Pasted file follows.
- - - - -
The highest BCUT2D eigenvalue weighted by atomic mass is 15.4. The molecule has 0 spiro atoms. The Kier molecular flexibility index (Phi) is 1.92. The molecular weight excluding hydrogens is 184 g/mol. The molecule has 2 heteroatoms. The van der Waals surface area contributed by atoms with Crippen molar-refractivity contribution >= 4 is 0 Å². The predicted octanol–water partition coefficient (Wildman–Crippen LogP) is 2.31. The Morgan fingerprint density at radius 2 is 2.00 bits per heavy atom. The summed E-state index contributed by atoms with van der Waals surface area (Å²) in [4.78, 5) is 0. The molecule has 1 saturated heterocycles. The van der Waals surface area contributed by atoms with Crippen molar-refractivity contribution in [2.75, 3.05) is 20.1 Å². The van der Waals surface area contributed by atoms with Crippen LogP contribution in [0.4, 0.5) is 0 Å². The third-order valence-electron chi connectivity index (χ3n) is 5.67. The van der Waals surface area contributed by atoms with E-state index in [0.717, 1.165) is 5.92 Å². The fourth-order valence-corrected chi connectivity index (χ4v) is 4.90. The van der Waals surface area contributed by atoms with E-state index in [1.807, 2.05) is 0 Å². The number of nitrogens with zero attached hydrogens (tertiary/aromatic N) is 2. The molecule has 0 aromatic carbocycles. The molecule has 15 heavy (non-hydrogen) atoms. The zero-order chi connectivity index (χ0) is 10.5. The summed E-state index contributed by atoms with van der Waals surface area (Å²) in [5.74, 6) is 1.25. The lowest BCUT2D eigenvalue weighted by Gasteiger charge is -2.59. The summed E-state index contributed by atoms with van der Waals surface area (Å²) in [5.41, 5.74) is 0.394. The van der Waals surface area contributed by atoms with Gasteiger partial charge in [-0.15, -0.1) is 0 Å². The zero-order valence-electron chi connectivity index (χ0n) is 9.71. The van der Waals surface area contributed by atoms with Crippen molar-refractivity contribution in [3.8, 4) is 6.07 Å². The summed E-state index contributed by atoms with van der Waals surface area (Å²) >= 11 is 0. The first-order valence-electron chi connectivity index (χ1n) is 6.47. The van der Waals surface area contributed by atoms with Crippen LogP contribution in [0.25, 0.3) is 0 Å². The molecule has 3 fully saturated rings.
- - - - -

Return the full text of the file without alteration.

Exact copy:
The highest BCUT2D eigenvalue weighted by atomic mass is 15.4. The molecule has 0 spiro atoms. The Kier molecular flexibility index (Phi) is 1.92. The molecular weight excluding hydrogens is 184 g/mol. The molecule has 2 heteroatoms. The van der Waals surface area contributed by atoms with Crippen molar-refractivity contribution >= 4 is 0 Å². The predicted octanol–water partition coefficient (Wildman–Crippen LogP) is 2.31. The Morgan fingerprint density at radius 2 is 2.00 bits per heavy atom. The summed E-state index contributed by atoms with van der Waals surface area (Å²) in [4.78, 5) is 0. The molecule has 1 saturated heterocycles. The van der Waals surface area contributed by atoms with Crippen molar-refractivity contribution in [2.75, 3.05) is 20.1 Å². The van der Waals surface area contributed by atoms with Crippen LogP contribution in [0.4, 0.5) is 0 Å². The third-order valence-electron chi connectivity index (χ3n) is 5.67. The van der Waals surface area contributed by atoms with E-state index in [0.717, 1.165) is 5.92 Å². The fourth-order valence-corrected chi connectivity index (χ4v) is 4.90. The van der Waals surface area contributed by atoms with E-state index in [1.807, 2.05) is 0 Å². The number of nitrogens with zero attached hydrogens (tertiary/aromatic N) is 2. The molecule has 0 aromatic carbocycles. The molecule has 15 heavy (non-hydrogen) atoms. The zero-order chi connectivity index (χ0) is 10.5. The summed E-state index contributed by atoms with van der Waals surface area (Å²) in [5.74, 6) is 1.25. The lowest BCUT2D eigenvalue weighted by Gasteiger charge is -2.59. The summed E-state index contributed by atoms with van der Waals surface area (Å²) in [5.41, 5.74) is 0.394. The van der Waals surface area contributed by atoms with Gasteiger partial charge in [-0.15, -0.1) is 0 Å². The zero-order valence-electron chi connectivity index (χ0n) is 9.71. The van der Waals surface area contributed by atoms with Crippen molar-refractivity contribution in [3.8, 4) is 6.07 Å². The summed E-state index contributed by atoms with van der Waals surface area (Å²) >= 11 is 0. The first-order valence-electron chi connectivity index (χ1n) is 6.47. The van der Waals surface area contributed by atoms with Crippen LogP contribution in [0.25, 0.3) is 0 Å². The molecule has 3 fully saturated rings.